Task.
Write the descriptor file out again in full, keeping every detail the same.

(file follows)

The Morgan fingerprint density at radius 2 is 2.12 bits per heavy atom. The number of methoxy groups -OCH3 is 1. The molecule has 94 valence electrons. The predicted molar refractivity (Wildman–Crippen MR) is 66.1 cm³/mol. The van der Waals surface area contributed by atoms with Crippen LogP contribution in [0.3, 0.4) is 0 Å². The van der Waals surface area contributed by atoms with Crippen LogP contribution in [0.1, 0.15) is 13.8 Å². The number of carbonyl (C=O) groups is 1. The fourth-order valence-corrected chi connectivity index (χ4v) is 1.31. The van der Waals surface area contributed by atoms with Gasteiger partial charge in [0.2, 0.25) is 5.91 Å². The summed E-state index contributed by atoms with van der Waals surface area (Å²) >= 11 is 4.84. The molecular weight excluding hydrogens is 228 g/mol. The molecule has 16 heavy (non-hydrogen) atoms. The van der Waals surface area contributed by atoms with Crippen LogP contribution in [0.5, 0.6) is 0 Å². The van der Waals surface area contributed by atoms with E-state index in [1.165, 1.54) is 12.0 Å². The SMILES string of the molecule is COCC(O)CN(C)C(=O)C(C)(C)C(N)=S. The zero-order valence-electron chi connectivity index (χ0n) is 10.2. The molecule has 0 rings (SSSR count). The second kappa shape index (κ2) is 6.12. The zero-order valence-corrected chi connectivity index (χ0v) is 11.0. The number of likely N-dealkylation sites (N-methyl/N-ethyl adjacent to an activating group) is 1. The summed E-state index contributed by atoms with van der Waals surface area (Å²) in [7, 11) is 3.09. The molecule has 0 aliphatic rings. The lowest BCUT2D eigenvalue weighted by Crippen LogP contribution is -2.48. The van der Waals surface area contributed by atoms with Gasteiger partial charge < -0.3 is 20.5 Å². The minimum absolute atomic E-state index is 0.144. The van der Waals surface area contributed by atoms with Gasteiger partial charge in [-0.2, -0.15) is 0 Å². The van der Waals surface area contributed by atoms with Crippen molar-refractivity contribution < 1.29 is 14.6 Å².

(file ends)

The Morgan fingerprint density at radius 2 is 2.12 bits per heavy atom. The number of methoxy groups -OCH3 is 1. The molecule has 94 valence electrons. The predicted molar refractivity (Wildman–Crippen MR) is 66.1 cm³/mol. The van der Waals surface area contributed by atoms with Crippen LogP contribution in [0.3, 0.4) is 0 Å². The van der Waals surface area contributed by atoms with Crippen LogP contribution in [0.1, 0.15) is 13.8 Å². The number of carbonyl (C=O) groups is 1. The fourth-order valence-corrected chi connectivity index (χ4v) is 1.31. The van der Waals surface area contributed by atoms with Gasteiger partial charge in [0.2, 0.25) is 5.91 Å². The summed E-state index contributed by atoms with van der Waals surface area (Å²) >= 11 is 4.84. The molecular weight excluding hydrogens is 228 g/mol. The molecule has 16 heavy (non-hydrogen) atoms. The van der Waals surface area contributed by atoms with Crippen LogP contribution in [0.5, 0.6) is 0 Å². The van der Waals surface area contributed by atoms with E-state index in [1.165, 1.54) is 12.0 Å². The SMILES string of the molecule is COCC(O)CN(C)C(=O)C(C)(C)C(N)=S. The zero-order valence-electron chi connectivity index (χ0n) is 10.2. The molecule has 0 rings (SSSR count). The second kappa shape index (κ2) is 6.12. The zero-order valence-corrected chi connectivity index (χ0v) is 11.0. The number of likely N-dealkylation sites (N-methyl/N-ethyl adjacent to an activating group) is 1. The summed E-state index contributed by atoms with van der Waals surface area (Å²) in [7, 11) is 3.09. The molecule has 0 aliphatic rings. The lowest BCUT2D eigenvalue weighted by Crippen LogP contribution is -2.48. The van der Waals surface area contributed by atoms with Gasteiger partial charge < -0.3 is 20.5 Å². The minimum absolute atomic E-state index is 0.144. The van der Waals surface area contributed by atoms with Gasteiger partial charge in [-0.2, -0.15) is 0 Å². The van der Waals surface area contributed by atoms with Crippen molar-refractivity contribution < 1.29 is 14.6 Å².